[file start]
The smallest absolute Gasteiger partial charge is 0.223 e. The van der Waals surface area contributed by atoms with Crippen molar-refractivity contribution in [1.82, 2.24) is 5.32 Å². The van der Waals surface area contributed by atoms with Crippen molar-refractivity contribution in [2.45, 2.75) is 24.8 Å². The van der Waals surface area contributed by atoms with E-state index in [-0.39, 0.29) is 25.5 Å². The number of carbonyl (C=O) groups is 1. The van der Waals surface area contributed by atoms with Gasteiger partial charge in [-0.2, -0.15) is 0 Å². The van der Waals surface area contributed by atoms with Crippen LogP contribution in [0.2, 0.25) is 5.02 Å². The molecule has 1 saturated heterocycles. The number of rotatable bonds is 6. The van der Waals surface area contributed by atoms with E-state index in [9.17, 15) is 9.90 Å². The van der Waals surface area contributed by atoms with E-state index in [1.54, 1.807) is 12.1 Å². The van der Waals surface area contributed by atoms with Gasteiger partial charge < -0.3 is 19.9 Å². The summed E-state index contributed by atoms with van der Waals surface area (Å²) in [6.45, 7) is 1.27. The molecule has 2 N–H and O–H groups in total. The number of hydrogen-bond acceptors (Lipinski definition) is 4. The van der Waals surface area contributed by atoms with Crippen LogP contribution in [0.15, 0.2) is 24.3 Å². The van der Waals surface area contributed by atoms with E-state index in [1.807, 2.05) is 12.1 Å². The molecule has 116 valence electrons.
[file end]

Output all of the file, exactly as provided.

The smallest absolute Gasteiger partial charge is 0.223 e. The van der Waals surface area contributed by atoms with Crippen molar-refractivity contribution in [1.82, 2.24) is 5.32 Å². The van der Waals surface area contributed by atoms with Crippen molar-refractivity contribution in [2.45, 2.75) is 24.8 Å². The van der Waals surface area contributed by atoms with E-state index in [-0.39, 0.29) is 25.5 Å². The number of carbonyl (C=O) groups is 1. The van der Waals surface area contributed by atoms with Gasteiger partial charge in [-0.2, -0.15) is 0 Å². The van der Waals surface area contributed by atoms with Crippen LogP contribution in [0.2, 0.25) is 5.02 Å². The molecule has 1 saturated heterocycles. The number of rotatable bonds is 6. The van der Waals surface area contributed by atoms with E-state index in [9.17, 15) is 9.90 Å². The van der Waals surface area contributed by atoms with E-state index in [1.54, 1.807) is 12.1 Å². The van der Waals surface area contributed by atoms with Gasteiger partial charge < -0.3 is 19.9 Å². The summed E-state index contributed by atoms with van der Waals surface area (Å²) in [6.45, 7) is 1.27. The molecule has 2 N–H and O–H groups in total. The number of hydrogen-bond acceptors (Lipinski definition) is 4. The van der Waals surface area contributed by atoms with Crippen LogP contribution in [0.15, 0.2) is 24.3 Å². The van der Waals surface area contributed by atoms with E-state index in [1.807, 2.05) is 12.1 Å². The molecule has 116 valence electrons.